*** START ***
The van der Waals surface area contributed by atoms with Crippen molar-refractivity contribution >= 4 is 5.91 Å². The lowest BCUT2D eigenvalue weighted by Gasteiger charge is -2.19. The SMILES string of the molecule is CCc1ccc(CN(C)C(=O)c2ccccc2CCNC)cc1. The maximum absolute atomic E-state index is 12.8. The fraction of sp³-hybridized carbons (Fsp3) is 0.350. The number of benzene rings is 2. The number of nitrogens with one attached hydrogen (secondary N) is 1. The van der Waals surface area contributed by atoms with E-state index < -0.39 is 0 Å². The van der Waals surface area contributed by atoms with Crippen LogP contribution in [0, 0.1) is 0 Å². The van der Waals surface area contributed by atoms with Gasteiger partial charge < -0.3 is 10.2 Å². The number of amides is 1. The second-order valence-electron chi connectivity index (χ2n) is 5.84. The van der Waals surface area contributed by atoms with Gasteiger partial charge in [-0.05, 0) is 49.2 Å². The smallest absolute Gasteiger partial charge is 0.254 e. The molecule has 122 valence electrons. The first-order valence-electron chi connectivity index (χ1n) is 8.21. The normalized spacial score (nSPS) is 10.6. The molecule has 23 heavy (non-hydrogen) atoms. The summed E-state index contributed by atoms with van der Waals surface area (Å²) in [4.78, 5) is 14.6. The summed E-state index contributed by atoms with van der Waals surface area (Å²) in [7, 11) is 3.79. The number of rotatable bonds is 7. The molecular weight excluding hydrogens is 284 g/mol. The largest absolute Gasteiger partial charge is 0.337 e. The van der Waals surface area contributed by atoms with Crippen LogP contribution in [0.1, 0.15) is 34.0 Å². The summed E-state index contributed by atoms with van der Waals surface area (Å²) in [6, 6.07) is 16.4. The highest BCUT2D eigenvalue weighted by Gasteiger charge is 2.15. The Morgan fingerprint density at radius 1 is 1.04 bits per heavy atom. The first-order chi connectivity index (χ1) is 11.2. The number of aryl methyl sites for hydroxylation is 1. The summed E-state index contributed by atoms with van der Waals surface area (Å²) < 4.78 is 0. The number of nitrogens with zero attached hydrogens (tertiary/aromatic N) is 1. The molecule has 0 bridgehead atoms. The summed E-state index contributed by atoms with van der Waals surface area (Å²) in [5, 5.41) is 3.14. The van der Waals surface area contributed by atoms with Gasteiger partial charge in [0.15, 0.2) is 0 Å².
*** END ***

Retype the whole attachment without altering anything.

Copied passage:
The van der Waals surface area contributed by atoms with Crippen molar-refractivity contribution >= 4 is 5.91 Å². The lowest BCUT2D eigenvalue weighted by Gasteiger charge is -2.19. The SMILES string of the molecule is CCc1ccc(CN(C)C(=O)c2ccccc2CCNC)cc1. The maximum absolute atomic E-state index is 12.8. The fraction of sp³-hybridized carbons (Fsp3) is 0.350. The number of benzene rings is 2. The number of nitrogens with one attached hydrogen (secondary N) is 1. The van der Waals surface area contributed by atoms with E-state index < -0.39 is 0 Å². The van der Waals surface area contributed by atoms with Crippen LogP contribution in [0, 0.1) is 0 Å². The van der Waals surface area contributed by atoms with Gasteiger partial charge < -0.3 is 10.2 Å². The number of amides is 1. The second-order valence-electron chi connectivity index (χ2n) is 5.84. The van der Waals surface area contributed by atoms with Gasteiger partial charge in [-0.05, 0) is 49.2 Å². The smallest absolute Gasteiger partial charge is 0.254 e. The molecule has 122 valence electrons. The first-order valence-electron chi connectivity index (χ1n) is 8.21. The normalized spacial score (nSPS) is 10.6. The molecule has 23 heavy (non-hydrogen) atoms. The summed E-state index contributed by atoms with van der Waals surface area (Å²) in [4.78, 5) is 14.6. The summed E-state index contributed by atoms with van der Waals surface area (Å²) in [7, 11) is 3.79. The number of rotatable bonds is 7. The molecular weight excluding hydrogens is 284 g/mol. The largest absolute Gasteiger partial charge is 0.337 e. The van der Waals surface area contributed by atoms with Crippen LogP contribution in [0.1, 0.15) is 34.0 Å². The summed E-state index contributed by atoms with van der Waals surface area (Å²) in [6, 6.07) is 16.4. The highest BCUT2D eigenvalue weighted by Gasteiger charge is 2.15. The Morgan fingerprint density at radius 1 is 1.04 bits per heavy atom. The first-order chi connectivity index (χ1) is 11.2. The number of aryl methyl sites for hydroxylation is 1. The summed E-state index contributed by atoms with van der Waals surface area (Å²) < 4.78 is 0. The number of nitrogens with zero attached hydrogens (tertiary/aromatic N) is 1. The molecule has 0 bridgehead atoms. The summed E-state index contributed by atoms with van der Waals surface area (Å²) in [5, 5.41) is 3.14. The van der Waals surface area contributed by atoms with Gasteiger partial charge in [0.15, 0.2) is 0 Å².